Connecting with Iraqi Students through American Pop Culture October 11, 2007
Complete video at: http://fora.tv/2007/09/18/Classroom_Tales_from_the_Other_Iraq
Author Ian Klaus talks about using American pop culture to connect with Kurdish students in an excerpt from his book, "Elvis is Titanic: Classroom Tales from the Other Iraq."
Ian Klaus delivers "Elvis is Titanic: Classroom Tales from the Other Iraq."
In the spring of 2005, Ian Klaus, a twenty-six-year-old Rhodes Scholar, traveled eight hours from Turkey, via broken-down taxi and armed convoy, to reach Salahaddin University in Arbil, the largest city in Iraqi Kurdistan. ELVIS IS TITANIC is the poignant, funny, and uplifting story of the semester he spent there teaching US history and English in the thick of the war for hearts and minds.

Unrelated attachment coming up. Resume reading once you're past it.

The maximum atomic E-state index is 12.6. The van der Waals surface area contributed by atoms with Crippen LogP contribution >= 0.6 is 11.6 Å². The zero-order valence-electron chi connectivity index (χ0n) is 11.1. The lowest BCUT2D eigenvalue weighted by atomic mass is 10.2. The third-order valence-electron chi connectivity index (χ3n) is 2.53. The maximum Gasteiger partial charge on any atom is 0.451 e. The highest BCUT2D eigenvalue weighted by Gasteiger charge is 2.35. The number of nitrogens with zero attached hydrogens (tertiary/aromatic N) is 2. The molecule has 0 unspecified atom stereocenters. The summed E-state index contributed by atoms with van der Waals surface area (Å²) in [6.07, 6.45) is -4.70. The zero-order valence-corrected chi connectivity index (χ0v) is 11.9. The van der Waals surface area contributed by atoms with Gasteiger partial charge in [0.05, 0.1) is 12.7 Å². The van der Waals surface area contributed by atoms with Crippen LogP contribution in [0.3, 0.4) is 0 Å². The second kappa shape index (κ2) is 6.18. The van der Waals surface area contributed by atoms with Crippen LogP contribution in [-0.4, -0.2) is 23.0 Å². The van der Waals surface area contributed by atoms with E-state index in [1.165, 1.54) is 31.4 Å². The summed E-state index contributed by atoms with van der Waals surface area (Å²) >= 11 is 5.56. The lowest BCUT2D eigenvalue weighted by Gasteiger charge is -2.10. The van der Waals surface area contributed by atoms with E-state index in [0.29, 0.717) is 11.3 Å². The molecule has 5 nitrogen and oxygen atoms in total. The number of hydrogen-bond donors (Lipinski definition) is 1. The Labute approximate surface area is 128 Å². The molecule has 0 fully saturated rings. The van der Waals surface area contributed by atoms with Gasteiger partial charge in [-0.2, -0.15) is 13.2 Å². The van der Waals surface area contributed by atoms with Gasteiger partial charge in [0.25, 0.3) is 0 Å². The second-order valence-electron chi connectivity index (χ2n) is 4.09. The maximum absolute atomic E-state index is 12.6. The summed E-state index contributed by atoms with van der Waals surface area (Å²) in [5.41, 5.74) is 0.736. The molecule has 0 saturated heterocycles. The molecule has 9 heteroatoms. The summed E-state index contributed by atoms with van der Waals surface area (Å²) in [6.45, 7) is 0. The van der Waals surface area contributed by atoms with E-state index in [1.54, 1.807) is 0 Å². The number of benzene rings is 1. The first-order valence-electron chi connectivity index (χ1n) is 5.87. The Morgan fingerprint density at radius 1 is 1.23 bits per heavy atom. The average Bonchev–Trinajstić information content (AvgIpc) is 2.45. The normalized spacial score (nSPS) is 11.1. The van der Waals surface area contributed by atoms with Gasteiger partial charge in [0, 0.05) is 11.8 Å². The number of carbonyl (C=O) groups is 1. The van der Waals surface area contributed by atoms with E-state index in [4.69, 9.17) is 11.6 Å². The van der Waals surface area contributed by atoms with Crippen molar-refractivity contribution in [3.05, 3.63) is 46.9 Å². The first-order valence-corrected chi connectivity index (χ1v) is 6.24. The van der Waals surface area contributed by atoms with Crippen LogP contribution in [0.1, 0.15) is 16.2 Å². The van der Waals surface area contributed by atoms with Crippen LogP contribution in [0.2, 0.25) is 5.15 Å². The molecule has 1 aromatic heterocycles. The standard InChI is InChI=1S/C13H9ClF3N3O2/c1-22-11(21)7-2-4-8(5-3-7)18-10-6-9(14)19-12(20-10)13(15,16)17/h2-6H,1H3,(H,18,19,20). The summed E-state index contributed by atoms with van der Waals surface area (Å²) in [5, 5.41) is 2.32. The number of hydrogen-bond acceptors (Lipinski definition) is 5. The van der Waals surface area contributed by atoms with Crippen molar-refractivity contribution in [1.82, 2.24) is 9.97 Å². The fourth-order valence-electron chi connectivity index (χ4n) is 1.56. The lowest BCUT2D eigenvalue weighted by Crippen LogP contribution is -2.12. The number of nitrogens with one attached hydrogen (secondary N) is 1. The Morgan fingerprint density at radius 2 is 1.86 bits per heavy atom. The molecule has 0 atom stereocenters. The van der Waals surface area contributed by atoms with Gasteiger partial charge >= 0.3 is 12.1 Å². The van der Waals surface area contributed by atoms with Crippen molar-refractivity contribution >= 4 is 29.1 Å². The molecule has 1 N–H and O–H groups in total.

Inspired by the volunteerism of so many young Americans after 9/11, Klaus exchanges the abstraction of duty for an intimate involvement with individual lives. Among the Kurds, a perennially oppressed but seemingly indomitable people, he encounters both openhearted welcome and resentful suspicion -- and soon learns firsthand how far trust can go. With assignments ranging from Elvis to Ellington, from the mysteries of baseball to de Tocqueville, from Michael Jackson to Thomas Friedman, Klaus strives to illuminate the American way for students initially far more attuned to our pop culture than our national ideals. These efforts -- recounted in unforgettable vignettes full of hope and discovery -- also occasion his own reexamination of truths we hold to be self-evident, as well as the less exalted cultural assumptions we have presumed to export to the rest of the world. - Cody's Books
Ian Klaus, who now lives in New York City, wrote for publications across the United States while he was in Iraq and Afghanistan. He is currently pursuing a doctorate in history at Harvard.
Full Transcript coming soon